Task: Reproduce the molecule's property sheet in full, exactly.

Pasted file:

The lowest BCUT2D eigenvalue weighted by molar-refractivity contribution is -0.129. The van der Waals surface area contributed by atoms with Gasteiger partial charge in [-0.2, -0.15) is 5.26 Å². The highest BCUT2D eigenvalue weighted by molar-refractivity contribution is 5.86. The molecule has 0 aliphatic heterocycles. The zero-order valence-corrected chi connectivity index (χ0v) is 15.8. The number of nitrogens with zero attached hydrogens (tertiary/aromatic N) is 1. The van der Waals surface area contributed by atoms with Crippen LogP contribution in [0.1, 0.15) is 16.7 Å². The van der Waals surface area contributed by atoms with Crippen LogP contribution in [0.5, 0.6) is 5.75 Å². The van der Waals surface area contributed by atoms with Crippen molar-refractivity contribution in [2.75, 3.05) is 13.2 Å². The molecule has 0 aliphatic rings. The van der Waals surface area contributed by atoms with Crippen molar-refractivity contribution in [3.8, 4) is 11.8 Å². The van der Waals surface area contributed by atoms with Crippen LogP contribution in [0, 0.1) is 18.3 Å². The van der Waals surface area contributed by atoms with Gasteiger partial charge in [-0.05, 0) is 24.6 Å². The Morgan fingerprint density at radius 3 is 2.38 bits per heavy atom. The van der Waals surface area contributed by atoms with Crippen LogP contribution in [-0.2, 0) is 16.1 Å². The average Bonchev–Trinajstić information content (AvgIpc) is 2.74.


The lowest BCUT2D eigenvalue weighted by molar-refractivity contribution is -0.129. The van der Waals surface area contributed by atoms with Gasteiger partial charge in [-0.2, -0.15) is 5.26 Å². The highest BCUT2D eigenvalue weighted by molar-refractivity contribution is 5.86. The molecule has 0 aliphatic heterocycles. The zero-order valence-corrected chi connectivity index (χ0v) is 15.8. The number of nitrogens with zero attached hydrogens (tertiary/aromatic N) is 1. The van der Waals surface area contributed by atoms with Crippen LogP contribution in [0.1, 0.15) is 16.7 Å². The van der Waals surface area contributed by atoms with Crippen LogP contribution in [0.5, 0.6) is 5.75 Å². The van der Waals surface area contributed by atoms with Crippen molar-refractivity contribution in [2.75, 3.05) is 13.2 Å². The molecule has 0 aliphatic rings. The van der Waals surface area contributed by atoms with Crippen molar-refractivity contribution in [3.8, 4) is 11.8 Å². The van der Waals surface area contributed by atoms with Crippen LogP contribution in [0, 0.1) is 18.3 Å². The van der Waals surface area contributed by atoms with Gasteiger partial charge in [-0.05, 0) is 24.6 Å². The Morgan fingerprint density at radius 3 is 2.38 bits per heavy atom. The van der Waals surface area contributed by atoms with Crippen LogP contribution in [-0.2, 0) is 16.1 Å². The average Bonchev–Trinajstić information content (AvgIpc) is 2.74.